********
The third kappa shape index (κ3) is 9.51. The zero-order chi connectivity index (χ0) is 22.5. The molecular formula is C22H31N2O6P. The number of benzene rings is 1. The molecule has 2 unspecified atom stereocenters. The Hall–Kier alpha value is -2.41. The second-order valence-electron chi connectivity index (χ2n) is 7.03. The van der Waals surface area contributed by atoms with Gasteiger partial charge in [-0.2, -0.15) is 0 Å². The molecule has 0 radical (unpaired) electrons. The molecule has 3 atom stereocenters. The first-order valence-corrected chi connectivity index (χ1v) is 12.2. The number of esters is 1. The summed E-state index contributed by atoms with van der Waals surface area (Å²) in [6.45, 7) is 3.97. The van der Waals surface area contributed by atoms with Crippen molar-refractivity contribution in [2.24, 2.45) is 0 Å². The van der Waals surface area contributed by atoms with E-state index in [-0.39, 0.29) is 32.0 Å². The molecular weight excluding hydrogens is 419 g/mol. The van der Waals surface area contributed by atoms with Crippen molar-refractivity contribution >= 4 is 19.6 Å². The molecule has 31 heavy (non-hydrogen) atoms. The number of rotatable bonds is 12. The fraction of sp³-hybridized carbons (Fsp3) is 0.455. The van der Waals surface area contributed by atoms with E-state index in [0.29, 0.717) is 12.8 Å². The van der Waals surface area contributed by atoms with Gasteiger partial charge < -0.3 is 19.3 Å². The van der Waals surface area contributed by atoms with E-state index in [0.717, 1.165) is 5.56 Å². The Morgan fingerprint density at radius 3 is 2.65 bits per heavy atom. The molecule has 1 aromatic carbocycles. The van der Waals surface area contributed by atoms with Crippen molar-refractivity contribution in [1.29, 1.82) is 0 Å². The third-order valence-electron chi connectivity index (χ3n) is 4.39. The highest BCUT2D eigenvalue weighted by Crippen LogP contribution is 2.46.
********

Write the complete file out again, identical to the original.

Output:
The third kappa shape index (κ3) is 9.51. The zero-order chi connectivity index (χ0) is 22.5. The molecular formula is C22H31N2O6P. The number of benzene rings is 1. The molecule has 2 unspecified atom stereocenters. The Hall–Kier alpha value is -2.41. The second-order valence-electron chi connectivity index (χ2n) is 7.03. The van der Waals surface area contributed by atoms with Gasteiger partial charge in [-0.2, -0.15) is 0 Å². The molecule has 0 radical (unpaired) electrons. The molecule has 3 atom stereocenters. The first-order valence-corrected chi connectivity index (χ1v) is 12.2. The number of esters is 1. The summed E-state index contributed by atoms with van der Waals surface area (Å²) in [6.45, 7) is 3.97. The van der Waals surface area contributed by atoms with Crippen molar-refractivity contribution in [2.24, 2.45) is 0 Å². The van der Waals surface area contributed by atoms with E-state index in [-0.39, 0.29) is 32.0 Å². The molecular weight excluding hydrogens is 419 g/mol. The van der Waals surface area contributed by atoms with Crippen molar-refractivity contribution >= 4 is 19.6 Å². The molecule has 31 heavy (non-hydrogen) atoms. The number of rotatable bonds is 12. The fraction of sp³-hybridized carbons (Fsp3) is 0.455. The van der Waals surface area contributed by atoms with E-state index in [0.29, 0.717) is 12.8 Å². The van der Waals surface area contributed by atoms with Gasteiger partial charge < -0.3 is 19.3 Å². The van der Waals surface area contributed by atoms with E-state index in [0.717, 1.165) is 5.56 Å². The Morgan fingerprint density at radius 3 is 2.65 bits per heavy atom. The molecule has 1 aromatic carbocycles. The van der Waals surface area contributed by atoms with Crippen molar-refractivity contribution in [1.29, 1.82) is 0 Å². The third-order valence-electron chi connectivity index (χ3n) is 4.39. The highest BCUT2D eigenvalue weighted by Crippen LogP contribution is 2.46.